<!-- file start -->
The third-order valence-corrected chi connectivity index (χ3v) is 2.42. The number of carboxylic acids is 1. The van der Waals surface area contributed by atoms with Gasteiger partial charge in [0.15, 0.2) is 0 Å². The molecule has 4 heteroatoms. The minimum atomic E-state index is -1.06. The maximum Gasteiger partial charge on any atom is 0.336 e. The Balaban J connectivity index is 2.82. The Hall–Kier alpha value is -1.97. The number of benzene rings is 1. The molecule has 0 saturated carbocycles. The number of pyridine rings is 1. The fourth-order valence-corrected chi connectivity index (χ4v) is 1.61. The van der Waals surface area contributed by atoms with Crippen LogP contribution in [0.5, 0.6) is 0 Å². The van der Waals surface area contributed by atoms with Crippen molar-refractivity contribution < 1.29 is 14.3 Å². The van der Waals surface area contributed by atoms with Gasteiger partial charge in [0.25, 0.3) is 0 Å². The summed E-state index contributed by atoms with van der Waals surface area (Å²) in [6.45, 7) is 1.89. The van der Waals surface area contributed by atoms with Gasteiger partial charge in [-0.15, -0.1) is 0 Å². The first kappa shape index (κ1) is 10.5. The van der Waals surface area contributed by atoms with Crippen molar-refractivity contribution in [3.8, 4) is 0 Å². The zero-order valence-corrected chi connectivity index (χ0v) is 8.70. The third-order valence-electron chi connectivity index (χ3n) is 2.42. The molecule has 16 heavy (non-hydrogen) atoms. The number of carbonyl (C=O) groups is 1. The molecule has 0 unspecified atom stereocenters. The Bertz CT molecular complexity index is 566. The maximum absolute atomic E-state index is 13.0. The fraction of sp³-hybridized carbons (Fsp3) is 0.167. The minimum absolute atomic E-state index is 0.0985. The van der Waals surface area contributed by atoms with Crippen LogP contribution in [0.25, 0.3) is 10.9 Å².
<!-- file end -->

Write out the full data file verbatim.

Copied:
The third-order valence-corrected chi connectivity index (χ3v) is 2.42. The number of carboxylic acids is 1. The van der Waals surface area contributed by atoms with Gasteiger partial charge in [0.15, 0.2) is 0 Å². The molecule has 4 heteroatoms. The minimum atomic E-state index is -1.06. The maximum Gasteiger partial charge on any atom is 0.336 e. The Balaban J connectivity index is 2.82. The Hall–Kier alpha value is -1.97. The number of benzene rings is 1. The molecule has 0 saturated carbocycles. The number of pyridine rings is 1. The fourth-order valence-corrected chi connectivity index (χ4v) is 1.61. The van der Waals surface area contributed by atoms with Crippen LogP contribution in [0.5, 0.6) is 0 Å². The van der Waals surface area contributed by atoms with Crippen molar-refractivity contribution < 1.29 is 14.3 Å². The van der Waals surface area contributed by atoms with Gasteiger partial charge in [0.25, 0.3) is 0 Å². The summed E-state index contributed by atoms with van der Waals surface area (Å²) in [6.45, 7) is 1.89. The van der Waals surface area contributed by atoms with Gasteiger partial charge in [-0.15, -0.1) is 0 Å². The first kappa shape index (κ1) is 10.5. The van der Waals surface area contributed by atoms with Crippen molar-refractivity contribution in [3.8, 4) is 0 Å². The zero-order valence-corrected chi connectivity index (χ0v) is 8.70. The third-order valence-electron chi connectivity index (χ3n) is 2.42. The molecule has 16 heavy (non-hydrogen) atoms. The number of carbonyl (C=O) groups is 1. The molecule has 0 unspecified atom stereocenters. The Bertz CT molecular complexity index is 566. The maximum absolute atomic E-state index is 13.0. The fraction of sp³-hybridized carbons (Fsp3) is 0.167. The minimum absolute atomic E-state index is 0.0985. The van der Waals surface area contributed by atoms with Crippen LogP contribution in [0.25, 0.3) is 10.9 Å².